& Kaynan Chong
If you’re looking to file a Business Interruption (BI) claim, you may be curious as to what your chances of success are. Your insurance provider may have told you they will deny all claims related to COVID-19. An agent may have advised you not to file a claim, or else the insurance company will raise your premiums. However, these are all irrelevant as to whether you should file a BI claim. The most important thing that will tell you if you’re covered is found in your contract.
Direct Physical Loss
Most BI contracts usually contain a clause stating that the insurance company will cover loss of income due to “direct physical loss or damage.” Practically all of these claims that have shown up in California have been dismissed. So far, of the cases that have been dismissed, the arguments have centered on the government order preventing access to business property. Courts have found that there is no “physical loss” when the plaintiffs remain in possession of all of their property, even if they are forbidden from going there. Because Stay at Home and Curfew orders are merely temporary, you have technically not been dispossessed of your property and therefore not experienced “physical loss.”
The first case in the U.S. to survive a motion to dismiss is currently underway in Missouri, in a case called Studio 417. The plaintiff in Studio 417 made a simple yet persuasive argument: there is a high likelihood that COVID-19 entered their business property. The court found this persuasive for a few reasons. First, COVID-19 is physical in the ordinary sense of the word. It’s a physical substance, emitted into the air, that lives on and is active on inert physical surfaces. Second, it creates loss. COVID-19’s presence on the physical property creates a loss of use of the property. The court found that Studio 417 had alleged enough facts that fit the requirements of “physical loss” to proceed with their claim. This decision was just affirmed by the 8th Circuit.
In essence, a claim for “physical loss” should rely on facts pertaining to COVID-19 being on the premises, rather than a government mandate. Showing that COVID-19 actually entered the premises is a great argument, but even showing that there’s a possibility that COVID-19 entered your property is more persuasive than arguing that the government’s shut-down orders caused you to suffer physical loss. Facts pertaining to a government mandate should instead be included in a civil authority claim, explained below.
In addition to a physical loss clause, many BI policies will also carry a civil authority clause. This means insurance companies promise to cover lost profits due to a civil order denying access to the premises, but it remains contingent upon physical loss or physical damage to adjacent property. In other words, if your neighbor has suffered a physical loss as described above, and it caused the authorities to bar access to the insured property (place of business), thereby causing you lost profits, you should be covered. This argument has also been made numerous times but dismissed on masse.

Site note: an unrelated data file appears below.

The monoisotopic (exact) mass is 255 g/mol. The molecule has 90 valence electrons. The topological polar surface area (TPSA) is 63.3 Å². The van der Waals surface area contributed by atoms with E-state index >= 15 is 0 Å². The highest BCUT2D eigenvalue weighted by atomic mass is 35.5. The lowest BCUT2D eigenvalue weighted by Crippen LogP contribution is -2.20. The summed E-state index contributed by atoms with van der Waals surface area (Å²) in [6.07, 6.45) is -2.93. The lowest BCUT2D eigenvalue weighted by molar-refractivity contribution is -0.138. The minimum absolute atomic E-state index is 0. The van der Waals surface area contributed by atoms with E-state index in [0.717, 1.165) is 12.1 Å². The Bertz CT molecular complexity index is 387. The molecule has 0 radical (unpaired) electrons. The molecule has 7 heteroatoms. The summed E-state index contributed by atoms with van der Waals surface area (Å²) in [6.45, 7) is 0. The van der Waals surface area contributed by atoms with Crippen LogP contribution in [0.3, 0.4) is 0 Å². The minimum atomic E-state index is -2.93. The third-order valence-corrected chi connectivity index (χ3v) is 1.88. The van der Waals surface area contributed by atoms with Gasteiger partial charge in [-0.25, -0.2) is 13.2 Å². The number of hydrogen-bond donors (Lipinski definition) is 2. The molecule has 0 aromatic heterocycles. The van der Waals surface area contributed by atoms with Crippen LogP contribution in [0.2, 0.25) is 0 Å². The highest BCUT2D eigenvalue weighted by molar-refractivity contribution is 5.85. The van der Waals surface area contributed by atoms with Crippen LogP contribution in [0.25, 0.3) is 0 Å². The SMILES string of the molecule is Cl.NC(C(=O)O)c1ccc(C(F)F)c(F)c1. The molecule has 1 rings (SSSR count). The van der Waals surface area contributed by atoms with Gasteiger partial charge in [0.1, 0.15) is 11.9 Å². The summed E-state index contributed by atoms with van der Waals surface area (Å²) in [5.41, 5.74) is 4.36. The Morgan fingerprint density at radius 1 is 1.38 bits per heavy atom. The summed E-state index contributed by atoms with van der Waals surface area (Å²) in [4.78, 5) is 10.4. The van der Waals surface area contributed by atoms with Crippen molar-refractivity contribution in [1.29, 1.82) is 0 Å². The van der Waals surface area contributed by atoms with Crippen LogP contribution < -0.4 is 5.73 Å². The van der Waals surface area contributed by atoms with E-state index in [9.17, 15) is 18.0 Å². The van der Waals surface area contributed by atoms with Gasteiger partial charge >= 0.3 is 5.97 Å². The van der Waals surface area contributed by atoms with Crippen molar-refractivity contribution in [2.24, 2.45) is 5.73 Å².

Unsuccessful plaintiffs have been dismissed for failing again to show physical loss. So far, arguing that government mandates caused physical loss has been a losing argument. So, if you can’t prove you suffered a physical loss, can you prove that your neighbors did instead? The answer is no. If the government mandate doesn’t cause you physical harm, then it won’t do so for your neighbor. Thus, civil authority claims pertaining to COVID-19 have been unsuccessful without a successful claim for physical loss.
Unsurprisingly then, the first case to also survive a motion to dismiss for a civil authority claim is Studio 417. Studio 417, alleging sufficient facts that they suffered a physical loss due to COVID-19 on their premises, showed that their neighbors suffered as well. The presence of COVID-19 caused the government to issue a mandate limiting business operations. The court found that this was an argument that should go to trial.
A civil authority claim requires the same “physical loss” analysis as above. However, because showing that a government mandate was harmful to your business is relatively easy, this can be added in conjunction with a physical loss claim. These two claims make up the bulk of what we’ve seen so far in BI cases.
Some policies state that they will not cover for anything related to a virus, bacteria, or other airborne pathogens. This is an effective escape hatch for insurance companies. Other policies actually define “physical loss.” If the contract defines physical loss, the courts are inclined to use that definition, even if it specifically excludes viruses.
So far, most BI cases have involved small businesses. However, after months of suffering through the pandemic and shut down orders, big businesses such as Ralph Lauren have filed their own BI claims. Some have seen this as good news, as big businesses have more resources to take their insurance providers to court and may lead to the discovery of more successful avenues like Studio 417 did. Others are more skeptical since big business is being dismissed with everyone else.
There are currently hundreds of pending cases related to BI claims for COVID-19. There are plenty of eyes on Studio 417, due to its success as “first to survive a motion to dismiss.” Indeed, some California courts have signaled in their decisions that plaintiffs should follow in Studio 417’s footsteps, and that they are more likely to allow cases to be tried if they allege that COVID-19 entered the premises. What we’ve seen with Studio 417 is just the first step to winning a BI case. Although it survived a motion to dismiss, it still must prove a claim on the merits.